Displacement is awful and violent, and happens not just when bombs are dropped or bullets fired, but also to make room for the infrastructure of militarized violence. 

We watched powerful testimonies from the indigenous people of the Chagos Islands, who were forcefully displaced from their island so that the British could build a base there in the 1960s. With over 700 U.S. military bases worldwide, we can only imagine how many other people and communities have lost access to their homelands and/or precious, sacred sites.  

We were also able to make connections between this kind of displacement abroad and the ways that construction of new prisons, jails, immigrant detention centers, and police stations also displace people here in the U.S. In Chicago, a central part of our fight to stop the new $95 million dollar police academy through our No Cop Academy campaign is the ways it is going to accelerate the pushout of Black people from the westside of Chicago. 

 

The military, like police departments, is preying on our young people. And it’s painful. And scary. 

Recruitment for the military has actually been down in recent years, and public support for U.S. warfare abroad is at an all-time low. So the Department of Defense is using new tactics, especially online targeted ads and recruiting, to get vulnerable, poor, Black and brown young people to join up. Similarly, police departments have been facing a PR crisis in light of the Movement for Black Lives, and have stepped up their efforts to enlist more Black and brown recruits. 

We heard from a bad-ass Black organizer in Chicago who joined the military six years ago and was loud and clear about the ways that recruiters can and will lie to get you to join. We were reminded that this kind of information is power. We need counter-recruiters on the streets and in the halls. Young folks left the training committing to telling their friends and neighbors about the risks of talking with recruiters, not to mention joining up. And for young participants who currently have friends, family, or are themselves enlisted, we were reminded of how scary and hard it is to escape.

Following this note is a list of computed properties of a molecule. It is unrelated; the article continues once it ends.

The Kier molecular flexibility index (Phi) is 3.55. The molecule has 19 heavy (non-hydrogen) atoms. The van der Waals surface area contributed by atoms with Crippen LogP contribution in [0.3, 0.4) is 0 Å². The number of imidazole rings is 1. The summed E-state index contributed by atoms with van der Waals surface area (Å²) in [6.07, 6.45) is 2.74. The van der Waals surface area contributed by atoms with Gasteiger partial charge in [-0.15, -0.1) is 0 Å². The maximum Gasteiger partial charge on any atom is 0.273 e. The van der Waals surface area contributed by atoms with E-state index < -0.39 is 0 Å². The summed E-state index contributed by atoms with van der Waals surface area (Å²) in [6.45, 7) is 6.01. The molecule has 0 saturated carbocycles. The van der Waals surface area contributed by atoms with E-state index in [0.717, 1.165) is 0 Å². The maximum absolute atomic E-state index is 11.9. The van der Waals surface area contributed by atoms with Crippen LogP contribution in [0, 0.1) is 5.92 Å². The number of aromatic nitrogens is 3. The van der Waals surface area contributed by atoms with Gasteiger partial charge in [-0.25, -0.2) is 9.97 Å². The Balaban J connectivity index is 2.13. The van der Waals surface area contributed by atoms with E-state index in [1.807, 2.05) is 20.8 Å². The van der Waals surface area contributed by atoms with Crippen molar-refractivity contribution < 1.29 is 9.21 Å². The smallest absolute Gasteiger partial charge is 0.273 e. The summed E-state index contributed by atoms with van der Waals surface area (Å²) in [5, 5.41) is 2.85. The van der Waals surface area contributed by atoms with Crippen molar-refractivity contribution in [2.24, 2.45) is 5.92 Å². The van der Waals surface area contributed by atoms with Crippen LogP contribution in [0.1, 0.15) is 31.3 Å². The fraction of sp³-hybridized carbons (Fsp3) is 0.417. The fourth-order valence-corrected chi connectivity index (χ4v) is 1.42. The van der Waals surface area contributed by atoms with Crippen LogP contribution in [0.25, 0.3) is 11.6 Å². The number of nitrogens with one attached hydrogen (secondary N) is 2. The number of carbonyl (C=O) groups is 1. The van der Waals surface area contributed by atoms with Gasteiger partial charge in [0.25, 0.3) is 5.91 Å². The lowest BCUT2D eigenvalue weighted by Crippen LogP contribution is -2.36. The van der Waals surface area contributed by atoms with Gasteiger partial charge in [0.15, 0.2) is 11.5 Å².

Young people of color are getting it and are ready.

Despite the overwhelming, sad, and scary truths we confronted, I was most blown away by the ways that the teens in the room from all across the city and all different levels of familiarity with community organizing and/or “politics” were able to make these connections quickly and confidently and are already dreaming up ways to further undermine militarism. They asked for follow-up resources, filled flip chart papers with questions, and when asked whether we should organize more “demil schools” answered with a resounding “yes.”  

Even though the military industrial complex has reaches in almost every institution in our society, formal organizing and/or opportunities to directly learn about and confront its harms have become far and few between. We have to change that. Call out recruiters on campuses and in neighborhoods. Block and report social media ads that glorify the U.S. military. Resist police violence in all its iterations. Support communities of color fighting displacement and call out the ways law enforcement is complicit in kicking people out of their homes. Demand resources for communities and jobs that affirm life rather than require people to participate in violence and harm. 

We can’t afford not to make these connections.  We can expand the reach and visions of our fights for justice and liberation.